EXCLUSIVE: Paul Dini Joins 'Ultimate Spider-Man' Animated Series, Promises A 'Redefined' Peter Parker

Ultimate Spider-ManA few months ago, word broke that a new "Ultimate Spider-Man" animated series was headed to Disney XD next year, based on veteran writer Brian Bendis' celebrated comic book series.

Attendees at this year's Comic-Con were treated to a bit more news about the project, with "Ben 10" creators Duncan Rouleau, Joe Casey, Joe Kelly, and Steven T. Seagle (collectively known as "Man of Action") joining the "Ultimate Spider-Man" animated series alongside Bendis himself.

But the news doesn't stop there, folks.

I'm excited to bring you the exclusive news that the creative team for the "Ultimate Spider-Man" animated series will also include veteran writer and producer Paul Dini, known for his work on a long list of fan-favorite projects such as "Batman: The Animated Series," "Justice League," the ABC television series "Lost," and the "Batman: Arkham Asylum" video game.

In an interview with MTV News, Dini explained some of the team's plan for the series and how it will differ from recent and existing Spider-Man cartoons. He also dropped some hints about what the upcoming "redefinition" of Peter Parker will entail.

MTV NEWS: First off, I have to ask about the roles you and the rest of the "Ultimate Spider-Man" creative team will play in the series. This is an all-star team, after all...

PAUL DINI: We're really all just going to go off each other's energy. Brian's work is a great part of the inspiration for the series, and the Man Of Action writers are going to handle the bulk of the episode scripting. Everything is going to be produced under the watchful eye of Jeph Loeb. We had an early meeting last week with myself, Jeph, and a few of the directors and designers, and I think everybody's on the same page with what we want the show to look like and the feel of the show.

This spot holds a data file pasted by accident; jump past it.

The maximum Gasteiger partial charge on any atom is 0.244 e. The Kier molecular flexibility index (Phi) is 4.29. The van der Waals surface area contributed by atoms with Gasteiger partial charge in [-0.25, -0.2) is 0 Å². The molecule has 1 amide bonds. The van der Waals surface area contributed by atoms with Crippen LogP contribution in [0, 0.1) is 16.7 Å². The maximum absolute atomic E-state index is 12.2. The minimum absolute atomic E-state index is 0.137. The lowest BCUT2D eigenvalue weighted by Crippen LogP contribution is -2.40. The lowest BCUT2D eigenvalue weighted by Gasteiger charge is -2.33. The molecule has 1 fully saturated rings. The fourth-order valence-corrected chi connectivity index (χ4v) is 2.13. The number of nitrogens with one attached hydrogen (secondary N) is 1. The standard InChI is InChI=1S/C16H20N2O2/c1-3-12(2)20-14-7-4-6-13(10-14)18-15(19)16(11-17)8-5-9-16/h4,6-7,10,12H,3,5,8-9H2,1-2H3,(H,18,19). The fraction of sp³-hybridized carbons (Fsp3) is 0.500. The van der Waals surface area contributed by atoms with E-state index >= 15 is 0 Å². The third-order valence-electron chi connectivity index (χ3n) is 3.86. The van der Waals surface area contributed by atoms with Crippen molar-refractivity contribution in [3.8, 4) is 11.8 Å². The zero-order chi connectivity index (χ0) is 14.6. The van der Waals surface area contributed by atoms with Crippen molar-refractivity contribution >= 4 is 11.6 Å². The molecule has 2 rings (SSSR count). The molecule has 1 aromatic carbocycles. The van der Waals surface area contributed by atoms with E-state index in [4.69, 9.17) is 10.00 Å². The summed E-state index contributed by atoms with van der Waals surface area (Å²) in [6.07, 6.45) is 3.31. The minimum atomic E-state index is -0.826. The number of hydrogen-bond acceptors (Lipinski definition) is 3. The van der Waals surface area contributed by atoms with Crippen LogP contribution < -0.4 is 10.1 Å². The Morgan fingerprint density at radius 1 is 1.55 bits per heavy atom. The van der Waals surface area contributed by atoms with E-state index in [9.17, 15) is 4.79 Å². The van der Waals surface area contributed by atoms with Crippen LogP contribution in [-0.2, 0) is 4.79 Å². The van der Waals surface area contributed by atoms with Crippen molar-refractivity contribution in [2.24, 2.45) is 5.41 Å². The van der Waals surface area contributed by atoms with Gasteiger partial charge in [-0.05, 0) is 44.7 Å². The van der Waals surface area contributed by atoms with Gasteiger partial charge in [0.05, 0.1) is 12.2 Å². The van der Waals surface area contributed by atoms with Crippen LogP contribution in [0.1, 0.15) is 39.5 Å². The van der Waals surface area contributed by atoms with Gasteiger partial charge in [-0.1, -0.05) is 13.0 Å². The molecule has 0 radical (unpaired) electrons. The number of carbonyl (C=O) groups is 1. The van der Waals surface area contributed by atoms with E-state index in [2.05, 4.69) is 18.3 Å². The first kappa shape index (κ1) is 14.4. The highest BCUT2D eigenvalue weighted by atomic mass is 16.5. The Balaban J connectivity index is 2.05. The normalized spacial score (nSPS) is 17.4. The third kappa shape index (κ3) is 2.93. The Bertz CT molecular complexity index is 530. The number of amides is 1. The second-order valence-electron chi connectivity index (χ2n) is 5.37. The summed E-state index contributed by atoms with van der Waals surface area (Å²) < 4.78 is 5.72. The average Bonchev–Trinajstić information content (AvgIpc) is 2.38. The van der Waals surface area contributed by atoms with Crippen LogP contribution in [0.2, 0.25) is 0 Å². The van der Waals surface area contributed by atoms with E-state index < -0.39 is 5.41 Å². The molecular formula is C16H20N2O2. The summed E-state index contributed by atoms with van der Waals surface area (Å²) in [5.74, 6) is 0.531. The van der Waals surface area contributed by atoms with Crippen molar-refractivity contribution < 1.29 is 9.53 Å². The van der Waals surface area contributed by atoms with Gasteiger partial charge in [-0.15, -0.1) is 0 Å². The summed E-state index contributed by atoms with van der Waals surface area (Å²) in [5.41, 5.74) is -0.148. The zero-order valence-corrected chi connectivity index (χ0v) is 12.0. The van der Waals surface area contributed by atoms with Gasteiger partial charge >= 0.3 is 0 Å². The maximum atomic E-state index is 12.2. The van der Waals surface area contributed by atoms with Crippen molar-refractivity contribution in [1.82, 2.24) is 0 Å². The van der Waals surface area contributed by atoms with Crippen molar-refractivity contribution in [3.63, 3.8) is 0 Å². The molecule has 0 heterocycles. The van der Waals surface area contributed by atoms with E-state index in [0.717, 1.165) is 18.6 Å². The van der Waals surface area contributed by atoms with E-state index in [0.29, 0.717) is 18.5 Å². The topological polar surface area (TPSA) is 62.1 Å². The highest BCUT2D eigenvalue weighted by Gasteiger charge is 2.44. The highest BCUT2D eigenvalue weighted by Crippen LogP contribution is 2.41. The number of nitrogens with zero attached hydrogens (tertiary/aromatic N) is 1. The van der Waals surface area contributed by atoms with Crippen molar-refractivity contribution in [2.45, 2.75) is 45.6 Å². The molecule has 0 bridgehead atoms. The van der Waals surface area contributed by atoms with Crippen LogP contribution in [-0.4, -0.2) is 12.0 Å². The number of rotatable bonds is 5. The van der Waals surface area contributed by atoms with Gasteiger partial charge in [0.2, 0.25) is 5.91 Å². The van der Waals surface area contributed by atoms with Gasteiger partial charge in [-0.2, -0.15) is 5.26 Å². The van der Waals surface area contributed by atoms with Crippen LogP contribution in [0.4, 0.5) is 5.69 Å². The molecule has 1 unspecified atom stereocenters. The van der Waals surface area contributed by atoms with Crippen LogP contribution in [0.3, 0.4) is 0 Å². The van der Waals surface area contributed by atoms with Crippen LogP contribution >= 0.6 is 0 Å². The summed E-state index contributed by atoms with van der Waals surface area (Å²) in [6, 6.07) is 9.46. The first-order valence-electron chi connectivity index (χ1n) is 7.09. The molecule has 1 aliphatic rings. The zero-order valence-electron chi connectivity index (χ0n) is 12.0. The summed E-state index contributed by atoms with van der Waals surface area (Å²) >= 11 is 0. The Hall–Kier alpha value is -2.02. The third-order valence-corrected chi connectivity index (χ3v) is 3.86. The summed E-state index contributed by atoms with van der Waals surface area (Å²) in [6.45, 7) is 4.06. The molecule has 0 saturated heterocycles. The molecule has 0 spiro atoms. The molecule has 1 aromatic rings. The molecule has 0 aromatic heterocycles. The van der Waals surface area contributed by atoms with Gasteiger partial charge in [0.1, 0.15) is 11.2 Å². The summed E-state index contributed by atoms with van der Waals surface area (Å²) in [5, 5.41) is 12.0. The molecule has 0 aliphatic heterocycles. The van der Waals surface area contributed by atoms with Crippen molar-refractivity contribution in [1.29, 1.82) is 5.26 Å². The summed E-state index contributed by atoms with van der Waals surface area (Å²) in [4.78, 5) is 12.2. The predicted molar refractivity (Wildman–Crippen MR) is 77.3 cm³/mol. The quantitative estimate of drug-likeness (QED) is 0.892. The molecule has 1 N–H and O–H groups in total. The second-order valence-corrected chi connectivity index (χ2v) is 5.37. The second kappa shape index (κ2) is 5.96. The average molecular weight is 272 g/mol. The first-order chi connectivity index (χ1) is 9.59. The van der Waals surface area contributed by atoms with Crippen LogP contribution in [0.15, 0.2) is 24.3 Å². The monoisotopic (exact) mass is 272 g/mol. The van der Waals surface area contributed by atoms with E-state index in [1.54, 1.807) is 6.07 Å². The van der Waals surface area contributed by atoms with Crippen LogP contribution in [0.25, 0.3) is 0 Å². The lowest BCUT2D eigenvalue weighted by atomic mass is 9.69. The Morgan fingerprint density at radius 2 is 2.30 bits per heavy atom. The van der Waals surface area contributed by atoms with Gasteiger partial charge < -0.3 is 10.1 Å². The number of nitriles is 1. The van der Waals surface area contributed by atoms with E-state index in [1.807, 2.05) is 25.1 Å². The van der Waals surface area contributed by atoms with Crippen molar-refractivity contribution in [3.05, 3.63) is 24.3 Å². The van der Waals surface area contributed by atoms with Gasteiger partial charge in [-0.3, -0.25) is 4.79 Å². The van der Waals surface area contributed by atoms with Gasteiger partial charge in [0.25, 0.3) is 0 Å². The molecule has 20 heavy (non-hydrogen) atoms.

MTV: Given the title of teh series, everyone expects it to be an animated version of Brian's comic book series. Will it be an adaptation, or will it keep certain elements and go off in its own direction?

DINI: It's 50/50. There are elements that are going to come directly from the comics, and there are elements that are just going to take it into an entirely new and different direction — and yet, they're going to harken back to that particular iteration of Spider-Man.

MTV: How will it differ from recent and existing series, like "Spectacular Spider-Man"? Is there something that's going to distinguish the "Ultimate" adventures of Spidey from the "Spectacular" stories?

DINI: We're going to be pairing him up with new and different Marvel characters. There's going to be a lot of guest-star action, and there's going to be a redefinition of Peter Parker within the Spider-Man world. We're going to change a few things — nothing too dramatically, but you look at the Spider-Man concept from the early '60s and you take a look at where teens are now, and you realize you can't really go back and redo what was done so well in the comics. You have to ask, "What if this was all happening today? How do you redefine 'With great power comes great responsibility?' How do you redefine the villains of that world and the supporting characters?"